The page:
I don't know that its a matter of the powers that be as much as a matter of economies of scale and technological progress. One man can cover 10 or 100 times as many acres as our ancestors could 100 years ago.You can negotiate better seed contracts and chemicals with more acreage. You can keep buying more land with more free cash flow (its not like stock, you can't buy 1 or 2 acres at a time, you have to buy 30, 60, 90 or more acres at a time). You can keep maintenance people on staff. You can keep your equipment running more and in the barn less. If you buy enough equipment from a manufacturer, you even start getting free "tester" equipment to use from them from time to time!The only thing really, really shafting small farmers was the estate tax, but that is/was satisfactory now.
It's not that hard to get over the limit in many parts of the country, especially with a home. And closely-held "small business" face the same problem as the farms. Often, the survivors have to sell the business or farm to pay the taxes (up to 48% rate) since the taxes must be paid in cash, but the assets in the estate aren't in liquid cash unless sold.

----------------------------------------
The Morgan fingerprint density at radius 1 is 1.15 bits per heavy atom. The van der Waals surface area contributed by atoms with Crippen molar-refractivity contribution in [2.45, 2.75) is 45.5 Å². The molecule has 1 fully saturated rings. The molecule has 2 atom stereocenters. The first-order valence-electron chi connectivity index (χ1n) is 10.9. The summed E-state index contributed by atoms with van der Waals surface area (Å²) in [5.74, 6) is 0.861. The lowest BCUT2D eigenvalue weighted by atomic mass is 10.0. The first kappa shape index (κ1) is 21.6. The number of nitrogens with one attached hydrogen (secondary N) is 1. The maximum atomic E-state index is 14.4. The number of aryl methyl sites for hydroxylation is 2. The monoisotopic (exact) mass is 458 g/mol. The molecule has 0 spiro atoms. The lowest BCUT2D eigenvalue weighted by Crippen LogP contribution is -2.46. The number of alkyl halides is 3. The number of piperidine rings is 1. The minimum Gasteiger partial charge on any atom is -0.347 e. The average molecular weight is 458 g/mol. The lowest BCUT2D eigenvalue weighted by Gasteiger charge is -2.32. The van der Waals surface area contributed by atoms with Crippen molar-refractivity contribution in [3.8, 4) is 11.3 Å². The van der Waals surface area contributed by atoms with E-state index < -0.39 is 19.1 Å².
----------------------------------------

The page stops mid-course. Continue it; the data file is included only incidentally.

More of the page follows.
And alot of what is taxed in the estate tax has already been taxed through income taxes while you were living. Income from closely held businesses that is reinvested, the after-tax payments made on a mortgage, the cost of investments purchased, all are already taxed.
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